Now, as a political exercise, try to imagine our second largest state in population and political clout, Texas, as a blue state a decade or two from now!:)


  1. Maria

    Great piece.

    I think it is very true that Latinos are increasingly becoming a voting block. Because of the anti-immigrant anti-Latino Republican position, we can see a time when Latinos become a voting block similar to the black vote is?

    However, the problem will be gerrymandering. If Texas gains new Congressional seats because of the growing Latino population, and members of the state legislature create districts that dilute the Latino vote, for example by “packing” the Latino vote all in one or two districts, then Republicans will be able to hold on to power without considering the Latino vote for a while.

    What do you think?

  2. Blaque Swan, previously No1KState

    However, the problem will be gerrymandering

    I agree. If Dems are ever able to regain Texas state offices, hopefully they can reverse whatever damage is done and pass Constitutional amendments to prevent that sort of thing you’re talking about. I’m not sure what the fed govt could do. Can Congress pass legislation regarding gerrymandering? And if they did, would the Supreme Court as currently constructed uphold it?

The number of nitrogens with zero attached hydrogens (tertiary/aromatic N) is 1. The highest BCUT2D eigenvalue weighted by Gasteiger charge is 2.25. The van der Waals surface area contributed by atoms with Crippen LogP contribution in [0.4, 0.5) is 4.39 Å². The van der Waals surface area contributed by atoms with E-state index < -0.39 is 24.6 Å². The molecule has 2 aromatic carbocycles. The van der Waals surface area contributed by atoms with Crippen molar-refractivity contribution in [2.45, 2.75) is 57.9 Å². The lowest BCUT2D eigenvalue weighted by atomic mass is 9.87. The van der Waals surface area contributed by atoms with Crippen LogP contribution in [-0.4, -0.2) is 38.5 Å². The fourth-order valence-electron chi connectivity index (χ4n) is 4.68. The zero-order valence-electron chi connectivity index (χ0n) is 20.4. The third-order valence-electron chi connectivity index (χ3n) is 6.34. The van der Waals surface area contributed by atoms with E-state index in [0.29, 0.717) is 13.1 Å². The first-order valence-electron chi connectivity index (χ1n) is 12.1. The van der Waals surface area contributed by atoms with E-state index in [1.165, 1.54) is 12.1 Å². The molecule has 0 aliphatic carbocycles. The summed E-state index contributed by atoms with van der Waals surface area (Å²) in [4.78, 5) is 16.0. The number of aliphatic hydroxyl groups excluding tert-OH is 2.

3. Maria

    Dear Blaque Swan,

    Every state does things differently. Some states have nonpartisan commissions draw up the districts, others do it by through the legislature. I’m not an expert on the Voting Rights Act but I do know includes federal oversight on states with a history of disenfranchising people of color. So, there is hope. Maybe Texas will be blue after all someday!


  4. ThirtyNine4Ever

    The GOP is turing a non-voting block into a voting block. At least in AZ, the latino voters didn’t used to vote as a group nearly as much as they did in 2010 and I expect the anti-GOP setiment will only rise as younger latino voters raised in the political climate of today come of age and start voting.